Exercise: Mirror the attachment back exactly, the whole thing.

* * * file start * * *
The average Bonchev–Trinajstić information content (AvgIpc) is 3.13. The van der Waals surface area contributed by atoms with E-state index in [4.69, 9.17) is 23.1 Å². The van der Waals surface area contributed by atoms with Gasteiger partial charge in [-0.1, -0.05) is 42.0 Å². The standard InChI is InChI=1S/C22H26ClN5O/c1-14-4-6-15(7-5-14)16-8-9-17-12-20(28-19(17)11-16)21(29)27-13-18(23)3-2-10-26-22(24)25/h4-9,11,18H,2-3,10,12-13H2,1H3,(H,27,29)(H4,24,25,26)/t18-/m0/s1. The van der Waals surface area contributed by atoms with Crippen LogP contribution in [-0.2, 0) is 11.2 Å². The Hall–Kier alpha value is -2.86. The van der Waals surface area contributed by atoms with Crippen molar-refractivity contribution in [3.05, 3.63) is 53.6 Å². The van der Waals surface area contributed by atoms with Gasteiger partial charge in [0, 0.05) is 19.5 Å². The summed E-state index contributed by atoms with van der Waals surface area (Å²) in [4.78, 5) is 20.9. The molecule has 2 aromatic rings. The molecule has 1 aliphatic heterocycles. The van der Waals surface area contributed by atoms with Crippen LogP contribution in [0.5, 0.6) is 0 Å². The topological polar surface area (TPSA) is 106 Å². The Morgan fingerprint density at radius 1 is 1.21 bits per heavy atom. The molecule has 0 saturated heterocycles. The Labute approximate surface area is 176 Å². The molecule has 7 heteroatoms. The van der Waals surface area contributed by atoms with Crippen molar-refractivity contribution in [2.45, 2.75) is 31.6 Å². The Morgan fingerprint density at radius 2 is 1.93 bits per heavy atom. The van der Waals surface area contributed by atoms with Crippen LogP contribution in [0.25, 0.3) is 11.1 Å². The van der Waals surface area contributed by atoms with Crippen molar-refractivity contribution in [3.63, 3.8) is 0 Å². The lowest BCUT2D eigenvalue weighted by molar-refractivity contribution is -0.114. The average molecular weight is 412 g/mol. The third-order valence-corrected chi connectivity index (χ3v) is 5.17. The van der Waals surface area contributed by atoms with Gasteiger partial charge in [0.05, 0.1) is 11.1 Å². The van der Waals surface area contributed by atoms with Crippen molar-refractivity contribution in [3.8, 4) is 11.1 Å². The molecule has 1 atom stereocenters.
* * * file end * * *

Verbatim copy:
The average Bonchev–Trinajstić information content (AvgIpc) is 3.13. The van der Waals surface area contributed by atoms with E-state index in [4.69, 9.17) is 23.1 Å². The van der Waals surface area contributed by atoms with Gasteiger partial charge in [-0.1, -0.05) is 42.0 Å². The standard InChI is InChI=1S/C22H26ClN5O/c1-14-4-6-15(7-5-14)16-8-9-17-12-20(28-19(17)11-16)21(29)27-13-18(23)3-2-10-26-22(24)25/h4-9,11,18H,2-3,10,12-13H2,1H3,(H,27,29)(H4,24,25,26)/t18-/m0/s1. The van der Waals surface area contributed by atoms with Crippen LogP contribution in [-0.2, 0) is 11.2 Å². The Hall–Kier alpha value is -2.86. The van der Waals surface area contributed by atoms with Crippen molar-refractivity contribution in [3.05, 3.63) is 53.6 Å². The van der Waals surface area contributed by atoms with Gasteiger partial charge in [0, 0.05) is 19.5 Å². The summed E-state index contributed by atoms with van der Waals surface area (Å²) in [4.78, 5) is 20.9. The molecule has 2 aromatic rings. The molecule has 1 aliphatic heterocycles. The van der Waals surface area contributed by atoms with Crippen LogP contribution in [0.5, 0.6) is 0 Å². The topological polar surface area (TPSA) is 106 Å². The Morgan fingerprint density at radius 1 is 1.21 bits per heavy atom. The molecule has 0 saturated heterocycles. The Labute approximate surface area is 176 Å². The molecule has 7 heteroatoms. The van der Waals surface area contributed by atoms with Crippen molar-refractivity contribution in [2.45, 2.75) is 31.6 Å². The Morgan fingerprint density at radius 2 is 1.93 bits per heavy atom. The van der Waals surface area contributed by atoms with Crippen LogP contribution in [0.25, 0.3) is 11.1 Å². The van der Waals surface area contributed by atoms with Crippen molar-refractivity contribution in [3.63, 3.8) is 0 Å². The lowest BCUT2D eigenvalue weighted by molar-refractivity contribution is -0.114. The average molecular weight is 412 g/mol. The third-order valence-corrected chi connectivity index (χ3v) is 5.17. The van der Waals surface area contributed by atoms with Gasteiger partial charge in [0.05, 0.1) is 11.1 Å². The van der Waals surface area contributed by atoms with Crippen molar-refractivity contribution in [3.8, 4) is 11.1 Å². The molecule has 1 atom stereocenters.